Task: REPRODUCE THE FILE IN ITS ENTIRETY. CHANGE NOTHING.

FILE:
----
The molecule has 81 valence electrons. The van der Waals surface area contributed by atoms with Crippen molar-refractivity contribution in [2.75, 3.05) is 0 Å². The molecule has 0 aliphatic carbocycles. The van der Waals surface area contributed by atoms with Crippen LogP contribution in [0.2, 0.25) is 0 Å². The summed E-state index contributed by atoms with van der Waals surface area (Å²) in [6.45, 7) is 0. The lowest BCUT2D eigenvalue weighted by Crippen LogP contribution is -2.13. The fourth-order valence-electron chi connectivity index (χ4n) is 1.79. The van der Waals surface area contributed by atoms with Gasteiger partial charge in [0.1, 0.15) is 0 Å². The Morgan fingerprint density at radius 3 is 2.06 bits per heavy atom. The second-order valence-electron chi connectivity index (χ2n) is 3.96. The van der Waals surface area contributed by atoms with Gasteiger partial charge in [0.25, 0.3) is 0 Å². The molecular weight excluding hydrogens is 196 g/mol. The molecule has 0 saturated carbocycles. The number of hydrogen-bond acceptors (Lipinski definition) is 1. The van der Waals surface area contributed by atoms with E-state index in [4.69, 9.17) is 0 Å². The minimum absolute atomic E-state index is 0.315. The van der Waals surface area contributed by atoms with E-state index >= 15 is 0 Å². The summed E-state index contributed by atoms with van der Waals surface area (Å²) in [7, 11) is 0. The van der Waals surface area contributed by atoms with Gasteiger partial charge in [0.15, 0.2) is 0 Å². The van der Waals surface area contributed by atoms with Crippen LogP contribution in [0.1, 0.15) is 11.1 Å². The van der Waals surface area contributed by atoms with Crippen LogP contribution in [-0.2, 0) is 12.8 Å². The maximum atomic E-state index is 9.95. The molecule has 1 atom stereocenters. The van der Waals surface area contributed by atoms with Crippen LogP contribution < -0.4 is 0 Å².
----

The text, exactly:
The molecule has 81 valence electrons. The van der Waals surface area contributed by atoms with Crippen molar-refractivity contribution in [2.75, 3.05) is 0 Å². The molecule has 0 aliphatic carbocycles. The van der Waals surface area contributed by atoms with Crippen LogP contribution in [0.2, 0.25) is 0 Å². The summed E-state index contributed by atoms with van der Waals surface area (Å²) in [6.45, 7) is 0. The lowest BCUT2D eigenvalue weighted by Crippen LogP contribution is -2.13. The fourth-order valence-electron chi connectivity index (χ4n) is 1.79. The van der Waals surface area contributed by atoms with Gasteiger partial charge in [0.1, 0.15) is 0 Å². The Morgan fingerprint density at radius 3 is 2.06 bits per heavy atom. The second-order valence-electron chi connectivity index (χ2n) is 3.96. The van der Waals surface area contributed by atoms with Gasteiger partial charge in [0.25, 0.3) is 0 Å². The molecular weight excluding hydrogens is 196 g/mol. The molecule has 0 saturated carbocycles. The number of hydrogen-bond acceptors (Lipinski definition) is 1. The van der Waals surface area contributed by atoms with E-state index in [4.69, 9.17) is 0 Å². The minimum absolute atomic E-state index is 0.315. The van der Waals surface area contributed by atoms with E-state index >= 15 is 0 Å². The summed E-state index contributed by atoms with van der Waals surface area (Å²) in [7, 11) is 0. The van der Waals surface area contributed by atoms with Gasteiger partial charge in [0.15, 0.2) is 0 Å². The van der Waals surface area contributed by atoms with Crippen LogP contribution in [0.1, 0.15) is 11.1 Å². The van der Waals surface area contributed by atoms with Crippen LogP contribution in [-0.2, 0) is 12.8 Å². The maximum atomic E-state index is 9.95. The molecule has 1 atom stereocenters. The van der Waals surface area contributed by atoms with Crippen LogP contribution < -0.4 is 0 Å².